Trump executive order: Google employees’ protest, sends across a strong point

Google is one of the most influential internet companies in the world and part of a tech conglomerate Alphabet. It is also a company whose employees have been quite vocal in their criticism of the executive order that was passed by Trump targetting immigrants. Sure, a lot of tech CEOs raised their voices against the order. We have a whole list here. But in the case of Google, it is not only the CEO, but also a co-founder, former CEO as well as the Google employees themselves, who have made their stand clear over the last few days.

Walking the talk

Pichai in an email to staff said the US ban on foreign nationals from seven Muslim-majority countries will hit at least 187 Google employees.

“We are upset about the impact of this order and any proposals that could impose restrictions on Googlers and their families, or that could create barriers to bringing great talent to the US,” the Wall Street Journal quoted Pichai as saying in the email. “It is painful to see the personal cost of this executive order on our colleagues,” he said.

Google co-founder Sergey Brin, whose family immigrated to the US in 1979 from the then Soviet Union, took part in the protests taking place at the San Francisco international airport. While protesting in his personal capacity, Brin said that he was protesting because he himself was a refugee.

Recently at a meeting with Google employees, Eric Schmidt, the executive chairman of Alphabet said “that the Trump administration is going to do evil things as they’ve done in the immigration area and perhaps some others.” Schmidt did say that the government is focussed on economic growth in his meeting with employees. He said that these ‘evil things’ will be done while keeping the focus on the growth rate in the US by increasing federal spending.

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According to reports, there were about 2000 employees participating in the protest on 30 January, and these included Google top brass like Sundar Pichai and Sergey Brin, both of whom are technically immigrants.

Google has also set up a $4 million fund for immigrants. This fund includes $2 million contributed by Google’s own employees. All things point to the fact that Google employees, while not in the official capacity, are taking a political stand by their actions and gestures.

Wooing the Republicans

It is no secret that Google backed Democrat candidate Hillary Clinton during the Presidential elections. But the company has since been trying its best to get into the good books of the Trump administration as well. According to Bloomberg Google had sought a ‘DC veteran to act as liaison to conservative, libertarian and free market groups’.

However, Google / Alphabet have made it public whenever it has met with Trump. For instance, when Trump met with the top tech CEOs from Silicon Valley, Larry Page was present. More recently, even Eric Schmidt had met the president at the Trump Tower. According to Buzzfeed, Google states that it was better to work behind the scenes with the administration, rather than making statements which would antagonise people from the administration with whom Google / Alphabet has to work.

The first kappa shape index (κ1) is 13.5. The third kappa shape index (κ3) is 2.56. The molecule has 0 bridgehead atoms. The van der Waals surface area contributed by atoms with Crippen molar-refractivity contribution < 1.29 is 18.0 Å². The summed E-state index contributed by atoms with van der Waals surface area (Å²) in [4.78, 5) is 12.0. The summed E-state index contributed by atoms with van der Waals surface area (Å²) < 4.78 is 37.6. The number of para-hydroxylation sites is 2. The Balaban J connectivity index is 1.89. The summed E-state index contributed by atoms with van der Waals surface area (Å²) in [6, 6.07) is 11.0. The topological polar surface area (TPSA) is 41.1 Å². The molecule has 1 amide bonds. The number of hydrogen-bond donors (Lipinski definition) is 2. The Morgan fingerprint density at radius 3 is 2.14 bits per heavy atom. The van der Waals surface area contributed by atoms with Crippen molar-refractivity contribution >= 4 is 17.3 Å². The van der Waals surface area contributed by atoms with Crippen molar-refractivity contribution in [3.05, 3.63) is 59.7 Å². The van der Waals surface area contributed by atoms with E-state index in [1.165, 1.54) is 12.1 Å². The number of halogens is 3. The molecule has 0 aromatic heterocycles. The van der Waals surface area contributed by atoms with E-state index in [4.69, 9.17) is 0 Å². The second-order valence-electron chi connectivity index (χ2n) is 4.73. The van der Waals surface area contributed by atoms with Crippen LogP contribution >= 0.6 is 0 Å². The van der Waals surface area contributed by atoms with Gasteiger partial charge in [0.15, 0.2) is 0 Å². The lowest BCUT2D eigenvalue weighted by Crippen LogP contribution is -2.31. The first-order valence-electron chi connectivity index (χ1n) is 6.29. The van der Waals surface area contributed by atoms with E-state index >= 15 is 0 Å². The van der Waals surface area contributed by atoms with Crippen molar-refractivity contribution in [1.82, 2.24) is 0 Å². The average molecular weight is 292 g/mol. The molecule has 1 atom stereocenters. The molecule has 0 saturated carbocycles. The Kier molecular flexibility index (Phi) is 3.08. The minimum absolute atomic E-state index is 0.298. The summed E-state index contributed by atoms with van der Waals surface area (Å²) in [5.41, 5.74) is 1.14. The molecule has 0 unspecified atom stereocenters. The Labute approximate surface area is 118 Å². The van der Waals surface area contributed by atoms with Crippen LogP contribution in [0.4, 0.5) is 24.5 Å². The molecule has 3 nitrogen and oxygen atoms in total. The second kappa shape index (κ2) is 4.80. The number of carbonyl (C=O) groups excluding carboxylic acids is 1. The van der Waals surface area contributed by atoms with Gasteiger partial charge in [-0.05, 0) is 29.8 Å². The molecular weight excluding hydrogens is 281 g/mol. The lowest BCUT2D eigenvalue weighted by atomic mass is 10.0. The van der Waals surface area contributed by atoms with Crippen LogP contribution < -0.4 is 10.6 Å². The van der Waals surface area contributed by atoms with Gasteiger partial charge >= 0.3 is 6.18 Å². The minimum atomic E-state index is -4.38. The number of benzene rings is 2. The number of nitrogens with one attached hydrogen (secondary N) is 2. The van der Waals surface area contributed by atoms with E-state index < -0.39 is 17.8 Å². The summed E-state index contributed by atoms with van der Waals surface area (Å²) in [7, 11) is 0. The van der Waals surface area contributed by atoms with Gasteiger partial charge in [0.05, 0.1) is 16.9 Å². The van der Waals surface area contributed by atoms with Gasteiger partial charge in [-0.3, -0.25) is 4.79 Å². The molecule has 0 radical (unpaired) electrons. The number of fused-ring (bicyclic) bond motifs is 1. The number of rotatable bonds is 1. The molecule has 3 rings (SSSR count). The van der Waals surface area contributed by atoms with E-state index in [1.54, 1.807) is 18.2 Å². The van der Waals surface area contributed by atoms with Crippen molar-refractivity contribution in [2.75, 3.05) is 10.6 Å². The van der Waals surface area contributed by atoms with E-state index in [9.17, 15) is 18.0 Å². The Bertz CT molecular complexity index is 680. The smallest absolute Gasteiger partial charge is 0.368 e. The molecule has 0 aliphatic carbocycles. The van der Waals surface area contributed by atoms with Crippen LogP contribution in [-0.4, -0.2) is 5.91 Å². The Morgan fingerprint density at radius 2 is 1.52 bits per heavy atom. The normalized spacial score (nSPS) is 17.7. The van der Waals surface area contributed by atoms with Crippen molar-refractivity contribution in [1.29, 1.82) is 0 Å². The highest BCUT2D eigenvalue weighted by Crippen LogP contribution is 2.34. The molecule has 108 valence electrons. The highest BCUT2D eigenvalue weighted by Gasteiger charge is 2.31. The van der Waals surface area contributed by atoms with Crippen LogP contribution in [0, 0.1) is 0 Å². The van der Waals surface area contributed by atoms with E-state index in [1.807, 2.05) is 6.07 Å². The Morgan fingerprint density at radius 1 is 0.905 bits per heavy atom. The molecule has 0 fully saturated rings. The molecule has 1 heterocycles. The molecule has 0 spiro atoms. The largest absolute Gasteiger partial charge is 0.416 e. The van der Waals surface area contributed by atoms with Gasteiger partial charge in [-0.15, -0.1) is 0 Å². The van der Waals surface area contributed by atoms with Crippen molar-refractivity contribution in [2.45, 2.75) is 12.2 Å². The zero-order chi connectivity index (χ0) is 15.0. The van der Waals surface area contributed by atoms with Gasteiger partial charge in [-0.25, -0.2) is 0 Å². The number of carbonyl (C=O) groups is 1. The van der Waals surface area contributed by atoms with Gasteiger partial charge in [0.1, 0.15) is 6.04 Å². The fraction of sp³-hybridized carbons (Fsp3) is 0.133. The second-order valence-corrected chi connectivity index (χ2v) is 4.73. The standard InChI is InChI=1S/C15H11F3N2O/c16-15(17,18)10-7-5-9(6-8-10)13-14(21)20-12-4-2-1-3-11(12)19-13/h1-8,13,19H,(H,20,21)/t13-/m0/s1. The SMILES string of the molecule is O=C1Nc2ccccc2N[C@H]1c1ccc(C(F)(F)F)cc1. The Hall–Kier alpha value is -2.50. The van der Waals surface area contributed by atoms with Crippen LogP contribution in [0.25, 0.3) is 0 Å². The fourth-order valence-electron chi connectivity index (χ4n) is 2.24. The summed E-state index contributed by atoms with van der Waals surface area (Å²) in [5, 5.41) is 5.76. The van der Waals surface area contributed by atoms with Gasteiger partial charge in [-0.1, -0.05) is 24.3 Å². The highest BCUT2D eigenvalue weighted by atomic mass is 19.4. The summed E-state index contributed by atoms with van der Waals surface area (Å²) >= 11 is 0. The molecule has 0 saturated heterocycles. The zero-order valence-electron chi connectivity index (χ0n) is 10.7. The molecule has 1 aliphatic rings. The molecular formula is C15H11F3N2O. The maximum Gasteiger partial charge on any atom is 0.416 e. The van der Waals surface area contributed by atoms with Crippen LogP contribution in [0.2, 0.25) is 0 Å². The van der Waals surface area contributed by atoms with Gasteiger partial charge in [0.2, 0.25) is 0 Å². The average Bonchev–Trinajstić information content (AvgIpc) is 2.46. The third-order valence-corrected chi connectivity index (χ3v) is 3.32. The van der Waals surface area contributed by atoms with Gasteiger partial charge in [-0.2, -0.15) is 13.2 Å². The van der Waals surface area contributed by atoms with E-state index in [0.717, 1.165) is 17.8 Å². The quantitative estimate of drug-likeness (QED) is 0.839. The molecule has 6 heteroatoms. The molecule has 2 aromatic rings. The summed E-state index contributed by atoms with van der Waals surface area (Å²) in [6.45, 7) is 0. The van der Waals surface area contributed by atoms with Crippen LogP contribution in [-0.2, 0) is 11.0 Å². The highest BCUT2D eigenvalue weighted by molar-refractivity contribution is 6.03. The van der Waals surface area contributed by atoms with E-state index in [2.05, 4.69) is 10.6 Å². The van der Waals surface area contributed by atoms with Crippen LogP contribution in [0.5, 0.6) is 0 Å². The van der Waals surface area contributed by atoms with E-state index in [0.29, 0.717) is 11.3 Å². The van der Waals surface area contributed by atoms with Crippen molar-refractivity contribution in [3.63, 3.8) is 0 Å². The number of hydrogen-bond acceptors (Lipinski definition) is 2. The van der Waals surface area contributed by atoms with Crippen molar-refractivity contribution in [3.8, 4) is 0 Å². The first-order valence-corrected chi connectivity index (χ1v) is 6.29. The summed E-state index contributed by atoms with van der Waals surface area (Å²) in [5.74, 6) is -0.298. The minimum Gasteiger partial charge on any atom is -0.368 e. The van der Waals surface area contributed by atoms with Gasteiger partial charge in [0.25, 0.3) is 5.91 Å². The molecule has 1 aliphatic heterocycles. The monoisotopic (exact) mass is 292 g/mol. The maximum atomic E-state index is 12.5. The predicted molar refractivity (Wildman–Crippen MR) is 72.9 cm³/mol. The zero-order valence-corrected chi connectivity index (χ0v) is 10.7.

Schmidt has also stated to his employees that he did all he could in his power to dissuade the administration from taking an anti-globalisation and discriminatory stand on the immigration order, but nothing has come out of it.

Pichai has also tried to explain why it is counterproductive for Google as a company to take a stand officially. In a statement to Vice News, Pichai said, “If you publicly take a strong position, once they’ve identified you’re completely on one side, you lose the ability to come to a rational position. We get very strong reactions when we try to reach out to the other side. Taking public positions is productive in some cases, and counterproductive in others.” According to a New York Times report, Google also recently organised an event for Republican lawmakers.

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Treading a fine line

While on the one hand Google and Alphabet employees are protesting against the controversial executive order, on the other hand, it is trying to be in the good books of the Trump administration as well. In doing so, Google and its parent company Alphabet are trying to find a right balance between its employees putting forth a resistance against unfair orders, at the same time not antagonising the government in the official capacity.

At the end of the day, a lot of Google and Alphabet’s projects require government co-operation. So it is treading a path which any profit-making institute would take.

Targetting immigrants from certain nations based on religious lines, specially when a lot of the top US companies have been built by immigrants, smacks of arrogance. It is then heartening to see employees of the Silicon Valley tech giants taking to the streets to protest against this unfair executive order.

Whether the companies or its employees would be punished for these protests, is something only time will tell. But if there are penalties to be paid, then that would set a wrong precedent.